Paul Simon Biographer Robert Hilburn: Interview

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Paul Simon: The Life, the 2018 biography written by longtime Los Angeles Times music journalist Robert Hilburn, is the first on the singer-songwriter for which the artist sat down for extensive interviews. In this first half of a two-part interview, Hilburn discusses his working relationship with Paul Simon during the creation of the book, and his reasons for writing the bio.

Best Classic Bands: Paul Simon’s life story has been well chronicled. Why did you feel there was more to be said about him?
Robert Hilburn: I was surprised by how little of Paul’s story had been told. Despite numerous biographies (of Simon & Garfunkel and Paul himself), I found them—probably because of Paul’s lack of participation—to present a picture that was both contradictory and incomplete, especially when it came to the music and artistry.

On the positive side, I was drawn to Paul’s story because I loved, during my years at the Los Angeles Times, songwriting, both the stories behind various songs and the creative process. So, I wanted to write in detail about a great songwriter who was open and articulate when talking about the music and the process. At the paper, I interviewed Paul several times and found him endlessly fascinating when talking about music. I also was drawn to him because most of the great songwriters from the 1960s and early 1970s have, for various reasons, experienced sharp declines in the quality and quantity of their work. Paul’s work, from “The Sound of Silence” to Stranger to Stranger, has continued at the highest level.

My goal was to write Paul’s life story, but also explore this subtheme: Where does true artistry come from and how, once achieved, do you protect it against such distractions as fame, wealth, drugs, marriage, divorce, laziness, changes in public taste and fear of failure?  For help with the subtheme, I spoke with many outstanding producers, notably Quincy Jones and Allen Toussaint, to get their ideas about artistry and how it is achieved, and they gave me a road map, if you will, as I began questioning Paul.

What was the biggest new revelation or surprise?
There were lots of surprises, but the thing, in retrospect, that surprised me most, perhaps, was that Paul—who seemed to write songs so beautifully and effortlessly—was not a born songwriter. In fact, he spent five years after high school in the lower rungs of the New York City record business, writing songs, recording demos, trying to get his own records released—and all he was really doing was copying the most generic pop-rock on the radio. There wasn’t even a glimmer of artistry or even promise in all those recordings. To show you how corny some of the stuff was, there was a big Connie Francis hit in the 1950s called “Lipstick on Your Collar” and Paul did a demo of an answer song called “I Want to Be the Lipstick on Your Lips.” To my mind, one of the key parts of the book is examining how he ever went from that crap to “The Sound of Silence,” and—with Quincy’s and Allen’s roadmap—I found some specific things that led to that remarkable transition.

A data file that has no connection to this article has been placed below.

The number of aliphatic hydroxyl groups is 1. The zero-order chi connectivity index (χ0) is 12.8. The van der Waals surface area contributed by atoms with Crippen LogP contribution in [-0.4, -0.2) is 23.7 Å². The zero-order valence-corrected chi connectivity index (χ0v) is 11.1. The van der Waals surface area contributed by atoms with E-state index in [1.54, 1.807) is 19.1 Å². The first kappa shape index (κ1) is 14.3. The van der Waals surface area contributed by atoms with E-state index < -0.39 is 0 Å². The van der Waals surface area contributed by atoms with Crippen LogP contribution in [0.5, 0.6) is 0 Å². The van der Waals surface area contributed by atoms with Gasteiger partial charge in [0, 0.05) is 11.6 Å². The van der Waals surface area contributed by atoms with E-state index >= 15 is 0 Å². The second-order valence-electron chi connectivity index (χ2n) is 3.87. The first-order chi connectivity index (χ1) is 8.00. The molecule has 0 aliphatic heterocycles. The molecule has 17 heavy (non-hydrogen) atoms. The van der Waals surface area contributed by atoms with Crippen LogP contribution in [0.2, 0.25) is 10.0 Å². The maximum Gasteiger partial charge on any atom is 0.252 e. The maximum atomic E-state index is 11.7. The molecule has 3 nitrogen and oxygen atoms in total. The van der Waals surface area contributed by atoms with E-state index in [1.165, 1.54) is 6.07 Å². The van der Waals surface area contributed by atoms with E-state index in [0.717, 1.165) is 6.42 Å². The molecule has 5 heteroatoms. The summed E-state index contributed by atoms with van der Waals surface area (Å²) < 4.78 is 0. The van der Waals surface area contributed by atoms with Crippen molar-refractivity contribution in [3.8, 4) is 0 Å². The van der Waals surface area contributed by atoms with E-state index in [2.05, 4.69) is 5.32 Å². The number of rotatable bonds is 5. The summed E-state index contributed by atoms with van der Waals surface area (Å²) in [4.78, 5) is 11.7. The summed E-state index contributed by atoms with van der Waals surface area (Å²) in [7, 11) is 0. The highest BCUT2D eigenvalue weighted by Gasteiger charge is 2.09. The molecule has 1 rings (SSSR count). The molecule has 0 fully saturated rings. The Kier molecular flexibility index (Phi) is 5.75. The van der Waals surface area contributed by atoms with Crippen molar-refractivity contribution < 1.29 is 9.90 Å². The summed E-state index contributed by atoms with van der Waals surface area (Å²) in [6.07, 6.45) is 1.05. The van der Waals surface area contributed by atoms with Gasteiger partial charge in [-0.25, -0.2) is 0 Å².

Watch Paul Simon sing “The Sound of Silence” solo

Unlike all previous Simon bios, you had his cooperation. What was it like working with him directly?
I found it frustrating at first because Paul, like most great songwriters, is so focused on his new music that he doesn’t really want to talk about anything else—not just his private life, but his early music. I spent many afternoons in his recording studio in Connecticut, trying to get him to focus on the old days, and he’d always say, “Enough of this, let’s listen to some of the new music.” It took several months before he began opening up on his life and his earlier music with the same passion and depth that he addressed the new music. But once that happened, it was thrilling to step inside his head.

With Simon’s long-noted resistance to speaking with biographers, why do you think he changed his mind for you?
I think he was at a place in his life where it made more sense to him, but he was still reluctant. I spent several hours with him talking about the kind of book I wanted to write and why I thought he owed it to history to speak about his life. But it wasn’t until after he read [my] Johnny Cash book that he finally agreed to sit down for a generous series of interviews. I think the talk and the book showed I was interested in writing a serious book, not just a celebrity music book. The thing about so many music biographies is how little time they spend on the artistry and the creative process.

How were you able to get Peggy Harper, Paul’s first wife, to talk on the record?